If you would like to get the sharpest results from your Lumi Ink, you should read this first. After some playing around with Lumi Ink, I have compiled a list of the most important steps one should take to get the best results. In this example, I printed a negative with my inkjet printer which included text. In order for the text to develop clearly, I found it necessary to use the following techniques.
First, you will need:
1 glass pane
1 roll of Scotch tape
1 sturdy surface, such as particle board
& of course, your Lumi Inkodye Kit
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Step 1: Don't Use Cardboard, Straight Pins or Thumb Tacks
When cardboard absorbs moisture from the Lumi Ink, which it will, it begins to warp. Pins and thumb tacks also begin to lift away from the underlying surface no matter how secure you think they are. I switched to using a solid work surface and tape and the results were much better. This picture is an example of what happens when cardboard warps and the pressure causes the pins to also come loose. Blurry lines, yuk!
Step 2: Don't Handle Your Negatives
Don't handle your negatives unless you absolutely have to. If you are using the inkjet printer negatives supplied with your Lumi Inkodye Kit, you will notice they are extremely delicate once printed. Every time you touch your negatives, or even look at them wrong, they will get scratched. Before beginning the exposure process, plan out your actions to minimize the number of times you have to move the negative. It's a good idea to clean your negatives in between uses to remove excess ink but don't try to wipe them with anything. If you do, the ink will come off. In other words, handle them as little as possible.
Step 3: Use Glass
You want to get your negative as flat and close as possible to your fabric. Any ripples, waves or space in between the two will translate to loss of definition and blurry lines. Also, you want your negative as secure as possible. If it shifts or blows away completely, your image will be ruined. Using a piece of glass ensures a uniformly flat and secure surface that will not blow away. I used tape on one side of my glass platen so that I could lift and lower it evenly and prevent it from shifting while I moved the piece into the sunlight.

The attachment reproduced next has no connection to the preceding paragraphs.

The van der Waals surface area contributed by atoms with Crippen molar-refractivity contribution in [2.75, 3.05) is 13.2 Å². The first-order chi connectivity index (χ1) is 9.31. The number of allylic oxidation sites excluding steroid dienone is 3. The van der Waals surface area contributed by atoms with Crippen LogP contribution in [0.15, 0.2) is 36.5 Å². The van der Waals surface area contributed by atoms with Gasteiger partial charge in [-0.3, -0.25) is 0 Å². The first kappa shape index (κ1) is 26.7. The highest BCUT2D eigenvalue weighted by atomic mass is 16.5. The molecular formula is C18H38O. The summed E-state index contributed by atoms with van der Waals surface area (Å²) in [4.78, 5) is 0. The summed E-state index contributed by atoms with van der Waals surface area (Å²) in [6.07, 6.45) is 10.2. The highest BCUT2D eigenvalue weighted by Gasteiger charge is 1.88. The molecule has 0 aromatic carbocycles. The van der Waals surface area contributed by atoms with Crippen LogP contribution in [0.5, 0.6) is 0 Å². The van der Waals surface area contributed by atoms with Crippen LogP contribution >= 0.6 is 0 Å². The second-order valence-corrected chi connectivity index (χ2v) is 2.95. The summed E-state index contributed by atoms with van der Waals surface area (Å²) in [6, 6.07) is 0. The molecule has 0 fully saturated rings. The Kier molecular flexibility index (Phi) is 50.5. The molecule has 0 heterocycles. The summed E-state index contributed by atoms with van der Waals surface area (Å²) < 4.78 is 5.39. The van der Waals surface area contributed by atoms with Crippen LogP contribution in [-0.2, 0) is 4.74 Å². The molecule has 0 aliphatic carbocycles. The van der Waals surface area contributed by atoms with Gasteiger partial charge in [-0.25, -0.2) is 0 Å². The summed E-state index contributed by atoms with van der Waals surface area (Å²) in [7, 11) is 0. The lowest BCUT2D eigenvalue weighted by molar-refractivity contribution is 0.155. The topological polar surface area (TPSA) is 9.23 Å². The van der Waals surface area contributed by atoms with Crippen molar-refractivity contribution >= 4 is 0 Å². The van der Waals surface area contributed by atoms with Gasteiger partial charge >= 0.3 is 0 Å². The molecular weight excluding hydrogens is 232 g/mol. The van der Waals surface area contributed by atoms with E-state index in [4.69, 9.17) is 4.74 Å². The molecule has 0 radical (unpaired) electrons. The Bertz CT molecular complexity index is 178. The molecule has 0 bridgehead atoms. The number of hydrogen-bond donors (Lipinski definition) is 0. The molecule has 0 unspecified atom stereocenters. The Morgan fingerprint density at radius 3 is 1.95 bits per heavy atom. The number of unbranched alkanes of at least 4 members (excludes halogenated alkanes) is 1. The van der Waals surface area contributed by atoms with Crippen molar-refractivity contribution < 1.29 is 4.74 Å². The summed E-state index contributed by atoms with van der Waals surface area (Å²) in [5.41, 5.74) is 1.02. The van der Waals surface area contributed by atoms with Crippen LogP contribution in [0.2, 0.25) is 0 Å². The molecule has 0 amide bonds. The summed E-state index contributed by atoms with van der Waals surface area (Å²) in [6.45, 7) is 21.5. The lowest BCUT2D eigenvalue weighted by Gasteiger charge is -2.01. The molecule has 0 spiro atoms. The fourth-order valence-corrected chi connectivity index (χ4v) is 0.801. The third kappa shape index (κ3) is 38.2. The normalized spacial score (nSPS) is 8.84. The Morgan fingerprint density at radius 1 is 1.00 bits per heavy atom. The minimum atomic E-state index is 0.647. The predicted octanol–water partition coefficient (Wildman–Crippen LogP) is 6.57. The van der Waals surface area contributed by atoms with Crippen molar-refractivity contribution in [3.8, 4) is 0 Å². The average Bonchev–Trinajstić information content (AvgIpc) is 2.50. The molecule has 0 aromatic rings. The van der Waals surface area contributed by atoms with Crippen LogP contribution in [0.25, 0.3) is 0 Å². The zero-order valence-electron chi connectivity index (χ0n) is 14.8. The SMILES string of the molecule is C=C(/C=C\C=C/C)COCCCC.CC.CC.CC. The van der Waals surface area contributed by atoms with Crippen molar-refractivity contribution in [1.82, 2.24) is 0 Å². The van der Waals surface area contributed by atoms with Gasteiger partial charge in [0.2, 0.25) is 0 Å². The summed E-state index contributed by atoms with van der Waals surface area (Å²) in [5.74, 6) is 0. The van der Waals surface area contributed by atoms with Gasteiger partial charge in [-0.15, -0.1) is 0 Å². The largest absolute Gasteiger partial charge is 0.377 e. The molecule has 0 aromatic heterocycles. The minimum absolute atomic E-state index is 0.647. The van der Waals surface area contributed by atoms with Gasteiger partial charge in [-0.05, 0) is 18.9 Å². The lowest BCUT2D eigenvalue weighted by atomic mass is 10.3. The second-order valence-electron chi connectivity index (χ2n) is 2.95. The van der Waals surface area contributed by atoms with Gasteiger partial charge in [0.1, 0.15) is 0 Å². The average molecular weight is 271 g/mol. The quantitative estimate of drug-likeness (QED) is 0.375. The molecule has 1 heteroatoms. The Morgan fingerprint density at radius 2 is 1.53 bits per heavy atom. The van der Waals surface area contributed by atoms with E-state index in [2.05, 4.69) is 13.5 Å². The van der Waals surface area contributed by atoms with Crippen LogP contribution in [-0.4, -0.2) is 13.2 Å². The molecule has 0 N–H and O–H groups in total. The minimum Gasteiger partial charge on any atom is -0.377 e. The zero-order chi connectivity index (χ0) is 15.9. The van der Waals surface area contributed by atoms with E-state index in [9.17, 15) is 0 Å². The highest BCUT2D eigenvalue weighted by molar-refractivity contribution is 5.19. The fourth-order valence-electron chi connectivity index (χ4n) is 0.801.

Step 4: Don't Over-Expose
On a typical sunny day with no clouds in the sky, you really don't need to develop your piece for more than five minutes in direct sunlight. It was 2 PM and 80 F when I ran my exposure test. My ink began to noticeably develop within one minute in the sun. On an overcast or cold day, your mileage may vary. As you can see in this picture, there is some difference between the 5-minute and 25-minute exposures but not much. Lumi suggests an exposure time of 10-20 minutes. This might be the best range for most users but on a sunny day, developing in direct sunlight, it's really unnecessary and could cause over-exposure if your negative is not perfectly flat against your piece and has very good light-blocking in the dark areas.
Step 5: Start Small
I'll leave you with one more tip: Always blot away excess dye with a paper towel or absorbent material. Once you place your piece under the glass that I mentioned before, you don't want all that excess to smear and ruin your design.
I'm very glad that I decided to create this Instructable. If I had started on a large piece, a t-shirt perhaps, I probably would have ruined a perfectly good t-shirt. The Lumi kits come with small fabric swatches for a reason. Use them. Remember, everything makes sense in writing but when it comes time to actually do it, it's a lot different. I'm sure you would rather mess up ten small pieces of scratch fabric than a nice piece of white cotton and the only way to do this well is to develop your technique by practicing.
I hope this helps you when you decide to replicate your design onto fabric; learn from my mistakes!
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